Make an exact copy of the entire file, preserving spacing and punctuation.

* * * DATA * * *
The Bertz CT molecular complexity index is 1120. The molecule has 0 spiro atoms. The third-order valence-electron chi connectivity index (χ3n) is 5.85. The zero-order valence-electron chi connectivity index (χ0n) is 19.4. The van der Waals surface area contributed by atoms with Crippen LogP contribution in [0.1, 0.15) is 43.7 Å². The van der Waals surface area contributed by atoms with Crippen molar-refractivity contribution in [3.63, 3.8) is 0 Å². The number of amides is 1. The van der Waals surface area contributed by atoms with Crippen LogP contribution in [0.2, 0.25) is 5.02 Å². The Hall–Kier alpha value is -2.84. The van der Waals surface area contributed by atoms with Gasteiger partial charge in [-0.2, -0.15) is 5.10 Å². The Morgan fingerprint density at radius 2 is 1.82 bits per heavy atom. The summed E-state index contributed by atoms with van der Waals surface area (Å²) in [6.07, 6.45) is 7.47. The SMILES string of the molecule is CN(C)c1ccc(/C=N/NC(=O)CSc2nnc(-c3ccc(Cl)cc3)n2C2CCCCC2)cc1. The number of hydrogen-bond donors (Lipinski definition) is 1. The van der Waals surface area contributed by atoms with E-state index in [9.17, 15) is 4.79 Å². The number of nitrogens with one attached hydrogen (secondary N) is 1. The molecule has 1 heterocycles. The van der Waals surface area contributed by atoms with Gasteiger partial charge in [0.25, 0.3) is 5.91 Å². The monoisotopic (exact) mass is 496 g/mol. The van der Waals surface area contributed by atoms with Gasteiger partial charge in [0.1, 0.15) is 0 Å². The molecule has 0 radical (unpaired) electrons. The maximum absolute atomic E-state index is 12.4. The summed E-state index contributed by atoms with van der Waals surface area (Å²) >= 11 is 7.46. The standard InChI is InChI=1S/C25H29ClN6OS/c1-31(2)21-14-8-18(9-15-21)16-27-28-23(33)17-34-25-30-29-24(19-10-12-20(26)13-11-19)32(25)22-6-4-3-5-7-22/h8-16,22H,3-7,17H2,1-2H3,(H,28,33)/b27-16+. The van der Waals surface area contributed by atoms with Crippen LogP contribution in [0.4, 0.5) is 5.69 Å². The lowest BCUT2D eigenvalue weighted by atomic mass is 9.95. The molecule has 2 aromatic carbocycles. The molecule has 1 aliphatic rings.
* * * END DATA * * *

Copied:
The Bertz CT molecular complexity index is 1120. The molecule has 0 spiro atoms. The third-order valence-electron chi connectivity index (χ3n) is 5.85. The zero-order valence-electron chi connectivity index (χ0n) is 19.4. The van der Waals surface area contributed by atoms with Crippen LogP contribution in [0.1, 0.15) is 43.7 Å². The van der Waals surface area contributed by atoms with Crippen molar-refractivity contribution in [3.63, 3.8) is 0 Å². The number of amides is 1. The van der Waals surface area contributed by atoms with Crippen LogP contribution in [0.2, 0.25) is 5.02 Å². The Hall–Kier alpha value is -2.84. The van der Waals surface area contributed by atoms with Gasteiger partial charge in [-0.2, -0.15) is 5.10 Å². The Morgan fingerprint density at radius 2 is 1.82 bits per heavy atom. The summed E-state index contributed by atoms with van der Waals surface area (Å²) in [6.07, 6.45) is 7.47. The SMILES string of the molecule is CN(C)c1ccc(/C=N/NC(=O)CSc2nnc(-c3ccc(Cl)cc3)n2C2CCCCC2)cc1. The number of hydrogen-bond donors (Lipinski definition) is 1. The van der Waals surface area contributed by atoms with E-state index in [9.17, 15) is 4.79 Å². The number of nitrogens with one attached hydrogen (secondary N) is 1. The molecule has 1 heterocycles. The van der Waals surface area contributed by atoms with Gasteiger partial charge in [0.25, 0.3) is 5.91 Å². The monoisotopic (exact) mass is 496 g/mol. The van der Waals surface area contributed by atoms with Gasteiger partial charge in [0.1, 0.15) is 0 Å². The molecule has 0 radical (unpaired) electrons. The maximum absolute atomic E-state index is 12.4. The summed E-state index contributed by atoms with van der Waals surface area (Å²) >= 11 is 7.46. The standard InChI is InChI=1S/C25H29ClN6OS/c1-31(2)21-14-8-18(9-15-21)16-27-28-23(33)17-34-25-30-29-24(19-10-12-20(26)13-11-19)32(25)22-6-4-3-5-7-22/h8-16,22H,3-7,17H2,1-2H3,(H,28,33)/b27-16+. The van der Waals surface area contributed by atoms with Crippen LogP contribution in [0.4, 0.5) is 5.69 Å². The lowest BCUT2D eigenvalue weighted by atomic mass is 9.95. The molecule has 2 aromatic carbocycles. The molecule has 1 aliphatic rings.